In defense of the forgotten, Librarian Avenger opens possibilites

By Kenneth Aliaga

Now that the summer is coming to an end, it’s time to ask ourselves what significant trend marked the summer of 2003. A national epidemic of inexplicable weight-loss that affected all demographics? No…sigh. Movie sequels that lived up to their predecessors if not surpassed them? Unfortunately not.

Over the course of the summer, we witnessed a drastic shift in the mass media’s coverage of the Bush administration. First, news publications began to openly question whether the administration had intentionally deceived the public in its efforts to rally support for the war on Iraq. Journalists’ disdain was palpable in their “unbiased” coverage of the Pentagon’s aborted “online trading market” project, and lastly, the media’s amplification of Bush’s remarks on the subject of gay marriage left the administration vulnerable to criticism from both liberals and moderate conservatives. Take that, Ann Coulter! On the other side of the news spectrum, Tara Reid’s alleged year-around tan was discovered to be faux – see pictures of her arrival to the Teen Choice Awards.

These abstract edifices (like the Bush administration’s legitimacy and Tara’s radiant bronze glow) that at one point embodied “credibility” and “resilience” in the public imagination were revealed to be smoke, mirrors, and spray-on bronzer. Always one to chase after a trend, I will try to go beneath the surface of a figure whose image is firmly etched in the public imagination—pause for suspense—the librarian.

Ask a random person to read off a list of words that they associate with ‘librarian’ and one is likely to hear, “mousy, glasses, senior citizen, woman, shy, sexually repressed, cardigan…” I myself was guilty of blindly adhering to this stereotype. I blame the movie Ghostbusters; to my recollection, it marked my first exposure to the “librarian.” The details are hazy, but I remember the opening of the movie starting with a meek, jumpy little librarian being menaced by some sort of poltergeist. To verify my “flashback” I checked with “Internet Movie Database” and found that the character’s name was “Librarian Alice.” On the other hand, Drew Barrymore’s character in Scream, who is also menaced by a nefarious character in the opening of the film, is listed as “Casey Becker” not “Blonde-Girl Casey.” Strange is this cultural phenomenon where a librarian’s professional identity becomes inseparable from her social identity. Most librarians are quick to agree with this assessment—in a message posted on the Web site “Librarian Avengers,” a librarian grumbles about her and her friend’s slipup in acting librarian-ish with a new acquaintance, killing “any chance we might have had to pose as members of another, sexier profession.” Perhaps aware that her profession will eternally accompany her to all social settings, one librarian suggests appropriating the title “library worker” since it brings to mind “sex worker,” thus increasing their sex appeal exponentially.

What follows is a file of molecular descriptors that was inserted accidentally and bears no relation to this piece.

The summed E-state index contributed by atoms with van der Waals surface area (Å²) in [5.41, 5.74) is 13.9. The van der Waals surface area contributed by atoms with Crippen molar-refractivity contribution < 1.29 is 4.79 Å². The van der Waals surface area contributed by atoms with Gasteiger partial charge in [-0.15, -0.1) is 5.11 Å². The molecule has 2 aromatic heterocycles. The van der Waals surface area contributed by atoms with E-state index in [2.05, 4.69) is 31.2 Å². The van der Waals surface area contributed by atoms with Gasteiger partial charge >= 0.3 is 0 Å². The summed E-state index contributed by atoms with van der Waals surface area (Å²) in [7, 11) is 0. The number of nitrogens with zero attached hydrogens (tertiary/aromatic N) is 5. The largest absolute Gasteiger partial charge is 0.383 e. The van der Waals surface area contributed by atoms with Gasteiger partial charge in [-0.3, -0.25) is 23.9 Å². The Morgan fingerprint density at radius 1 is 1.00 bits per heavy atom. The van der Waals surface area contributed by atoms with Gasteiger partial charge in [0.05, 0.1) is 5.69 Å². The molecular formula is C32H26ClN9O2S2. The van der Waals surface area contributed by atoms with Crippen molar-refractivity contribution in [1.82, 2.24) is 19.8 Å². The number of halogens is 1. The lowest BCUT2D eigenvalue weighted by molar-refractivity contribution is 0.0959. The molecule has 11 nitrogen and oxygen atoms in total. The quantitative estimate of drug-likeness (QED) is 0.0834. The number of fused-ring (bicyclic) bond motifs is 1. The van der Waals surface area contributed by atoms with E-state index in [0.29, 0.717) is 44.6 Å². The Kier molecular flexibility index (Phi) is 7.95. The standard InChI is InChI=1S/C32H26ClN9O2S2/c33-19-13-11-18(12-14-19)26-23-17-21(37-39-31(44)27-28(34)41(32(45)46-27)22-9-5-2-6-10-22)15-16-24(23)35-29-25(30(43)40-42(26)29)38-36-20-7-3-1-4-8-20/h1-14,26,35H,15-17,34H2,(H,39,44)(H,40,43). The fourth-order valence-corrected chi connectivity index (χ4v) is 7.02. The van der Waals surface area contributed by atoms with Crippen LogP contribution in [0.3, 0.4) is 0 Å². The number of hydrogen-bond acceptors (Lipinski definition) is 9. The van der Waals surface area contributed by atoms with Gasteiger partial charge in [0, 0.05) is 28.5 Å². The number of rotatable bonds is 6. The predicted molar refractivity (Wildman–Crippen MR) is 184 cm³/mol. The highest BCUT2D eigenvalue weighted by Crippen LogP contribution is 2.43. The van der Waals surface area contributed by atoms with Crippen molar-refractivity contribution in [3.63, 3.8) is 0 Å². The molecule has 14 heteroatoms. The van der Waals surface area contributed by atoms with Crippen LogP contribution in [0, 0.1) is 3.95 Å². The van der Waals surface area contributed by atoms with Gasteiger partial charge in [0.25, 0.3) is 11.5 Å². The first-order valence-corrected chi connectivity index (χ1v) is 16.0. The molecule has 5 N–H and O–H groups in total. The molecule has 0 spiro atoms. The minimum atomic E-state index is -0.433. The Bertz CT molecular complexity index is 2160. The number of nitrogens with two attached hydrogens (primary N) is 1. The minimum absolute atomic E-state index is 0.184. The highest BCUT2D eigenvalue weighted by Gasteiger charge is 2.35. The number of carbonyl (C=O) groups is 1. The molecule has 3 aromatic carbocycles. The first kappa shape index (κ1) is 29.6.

I was introduced to the Web site by an aspiring librarian, who I should mention is a cross between Enid in Ghost World and Matty Walker in Body Heat. This site is dedicated to debunking the myths that plague librarians professionally and socially. It also offers a public forum, where aspiring librarians and certified librarians can discuss such topics as “Being a Gay-brarian can be Fabulous,” “Proud to be a Guy-brarian,” and “How do people become librarians? Are they born or made?” On one board, a member muses whether the presence of uber-hot British import Giles on “Buffy the Vampire Slayer” is enough to shatter the myth that all librarians lack an “X” chromosome. Through their witty and sardonic disclosures and insights, this new breed of librarians hopes to dismantle age-old representations of their profession and lobby for better treatment. A popular complaint heard among librarians is that people often confuse them with an “art supply store,” asking to use their stapler or for a piece of scratch paper, rather than tapping into their vast inventory of knowledge.

This proposed re-conceptualization of the “library worker” (it does sound kind of naughty, no?) is not meant to guilt-trip students in engaging campus librarians in “pity book searches” to reaffirm their purported powers. Like the cultural inquiry of the Bush administration and Tara Reid’s tan demonstrated (with luck her acting will be next on the cultural agenda) nothing is absolute. What is great about these “spontaneous” waves of inquiry is that they place the spotlight on things that were formerly positioned in the periphery of our minds—not because we valued them as insignificant, but because we considered them axiomatic. These “waves” function to remind us that the structures in our mediated, local, and global environment are not static, but dynamic. Likewise the aim of the “librarian avenger” movement can be taken at face value or viewed as referencing a host of salient issues. In this sense, the fight against mass produced forms of representation is necessary not to unearth the truth, but to unearth a plethora of possibilities.